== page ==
An e-learning limitation – and how we cracked it.

When I began Sparx, almost a decade ago, my aim was to find a scalable way to increase motivation and learning in maths and other subjects in schools. We have made a lot of progress by harnessing the power of technology to create an adaptive teaching and learning system for both school lessons and homework assignments which delivers a personalised learning path for each student.

But a vital part of the effective development of this technology has been to incorporate more traditional teaching methods. In this article, I want to talk about one of those – ‘writing down’ maths.

It turns out “writing down” maths is imperative to learning and retaining new techniques. Yet it’s a hard concept to incorporate into ed-tech based learning. In the end, we found an ingenious way to ensure students were taking the time to write down the stages of their answers without having to audit their books.

Let me tell you how we did it.

I began this quest convinced of the power of writing down maths. A quick Google search tells you much of what you need to be similarly convinced. “The importance of writing in the mathematics classroom cannot be overemphasized. In the process of writing, students clarify their own understanding of mathematics and hone their communication skills. They must organize their ideas and thoughts more logically and structure their conclusions in a more coherent way”, states IDRA, the Intercultural Development Research Association.  In fact, I couldn’t find a single article which disagreed.

And every maths teacher, Headteacher or educational professional I’ve ever met, agrees.

It is important to realise that students complete worked examples to practice the method, not to get the correct answer. And writing down the steps is critical to successfully practising the method. It’s particularly evident working 1-2-1 with students. For example, when a tutor asks a simple question: 2w = 10, what’s w?  Students will just “know” the answer is 5, but how do they know this? If they cannot explain, in logical steps, how the answer is 5, they won’t be able to answer a harder version of the same problem. Writing down the steps to solve the easy equation will enable them to articulate, and hence learn and retain, the method.

The Sparx prototype was a multiple-choice algebra app. On its first use, the app brought calm and focus to a chaotic class. We were delighted as we watched these children quietly working through increasingly difficult algebra questions. We thought we’d cracked it.

As they say, pride comes before a fall. Two lessons later, a paper test revealed they hadn’t actually learnt any algebra. They had merely become good at guessing appropriate answers from increasingly complex algebraic expressions.

So having surmised that, as expected, writing down the maths was imperative to learning, we began changing the assessment, asking students to write down workings – but they did not.  Over many months we tried different ways to make them show their method, to no avail.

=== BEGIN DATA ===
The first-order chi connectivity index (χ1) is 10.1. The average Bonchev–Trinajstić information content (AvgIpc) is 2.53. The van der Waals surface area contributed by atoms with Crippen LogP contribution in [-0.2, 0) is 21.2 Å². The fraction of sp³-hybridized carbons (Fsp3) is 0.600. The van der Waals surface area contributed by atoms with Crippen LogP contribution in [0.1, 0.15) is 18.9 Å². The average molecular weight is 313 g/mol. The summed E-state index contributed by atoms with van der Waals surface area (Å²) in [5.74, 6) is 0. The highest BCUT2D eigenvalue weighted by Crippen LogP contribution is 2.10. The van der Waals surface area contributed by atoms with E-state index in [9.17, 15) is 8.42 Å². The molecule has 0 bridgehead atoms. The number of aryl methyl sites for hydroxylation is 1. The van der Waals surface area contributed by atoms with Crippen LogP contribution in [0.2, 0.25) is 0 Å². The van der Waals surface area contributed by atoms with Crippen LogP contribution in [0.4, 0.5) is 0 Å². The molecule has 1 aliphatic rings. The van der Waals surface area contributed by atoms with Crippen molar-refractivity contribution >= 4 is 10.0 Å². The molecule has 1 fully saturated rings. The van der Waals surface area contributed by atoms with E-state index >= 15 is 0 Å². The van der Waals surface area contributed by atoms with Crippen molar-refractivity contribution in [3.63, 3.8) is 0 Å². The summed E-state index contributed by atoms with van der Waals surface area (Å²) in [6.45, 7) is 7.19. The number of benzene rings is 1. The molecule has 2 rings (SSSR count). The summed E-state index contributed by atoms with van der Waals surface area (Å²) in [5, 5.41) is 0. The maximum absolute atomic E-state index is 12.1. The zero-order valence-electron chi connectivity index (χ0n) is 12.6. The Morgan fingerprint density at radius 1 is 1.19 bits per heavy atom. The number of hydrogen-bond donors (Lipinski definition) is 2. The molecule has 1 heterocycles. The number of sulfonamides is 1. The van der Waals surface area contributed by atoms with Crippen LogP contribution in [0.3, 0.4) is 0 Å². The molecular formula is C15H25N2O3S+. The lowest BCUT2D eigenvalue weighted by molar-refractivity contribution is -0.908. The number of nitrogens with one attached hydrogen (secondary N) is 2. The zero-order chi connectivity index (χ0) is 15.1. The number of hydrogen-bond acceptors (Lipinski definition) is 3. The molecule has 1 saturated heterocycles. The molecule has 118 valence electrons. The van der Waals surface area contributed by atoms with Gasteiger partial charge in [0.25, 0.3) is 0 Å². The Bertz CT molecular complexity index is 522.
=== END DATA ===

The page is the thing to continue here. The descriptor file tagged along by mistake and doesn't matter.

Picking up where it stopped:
It was a big learning moment for us too. It seemed indicative of the modern, app-based learning style. If you look at students using screens for learning, where are they focussed?  It’s on the screen, not working through problems logically with pen and paper. Clearly integrating screen-based testing with paper-based learning was crucial to success.

We researched hard in our pursuit of success.  We tried everything from simply wearing T shirts (“Have you written your working down”?) to iPads with cameras recording their book work or special pens with inbuilt radio transmitters, relaying their working. Yet nothing seemed practical, or scalable.

We were down but not defeated. I rallied the Sparx teams, reminding them of the French philosopher Auguste Comte and his lack of scientific vision. In 1835 he confidently predicted that, due to their distance away, we could never know the chemical composition of the stars. Within 30 years he was proved wrong with some very clever science that seemed impossible at the time of his prediction.

Our problem seemed impossible now, but I had faith that we’d crack our own composition of stars and get students writing down their maths thinking.

And we did. The solution is so simple but ingenious. We call it WACs (Written Answer Checks) and it works by asking the student to re-enter an answer from a previously asked question. If they get that wrong, we mark all work between now and that previous question as needing to be re-done and “this time – please concentrate on written work”.

It worked a treat. It’s scalable. Involves no cameras or special pens and it even had an unexpected consequence for some students as this was the first time they’d had to review their own work.  We soon noticed that legibility was improved, and students were taking the time to write in clear columns, with better spacing. Finally, since the habit was now to have pen and paper in hand, rather than hunch over a screen, and to write clearly with a logical layout, they were understanding the necessity of working through a method.

Additionally, we’ve heard anecdotal evidence that this improved accuracy, legibility and organisation has transferred to students’ other subjects too.

Although not hugely popular with many students, we have been using WACs ever since. We have finally proved through a randomised controlled trial that students make significantly more progress using Sparx Maths Homework. And I am convinced that WAC’s have been critical for this success.

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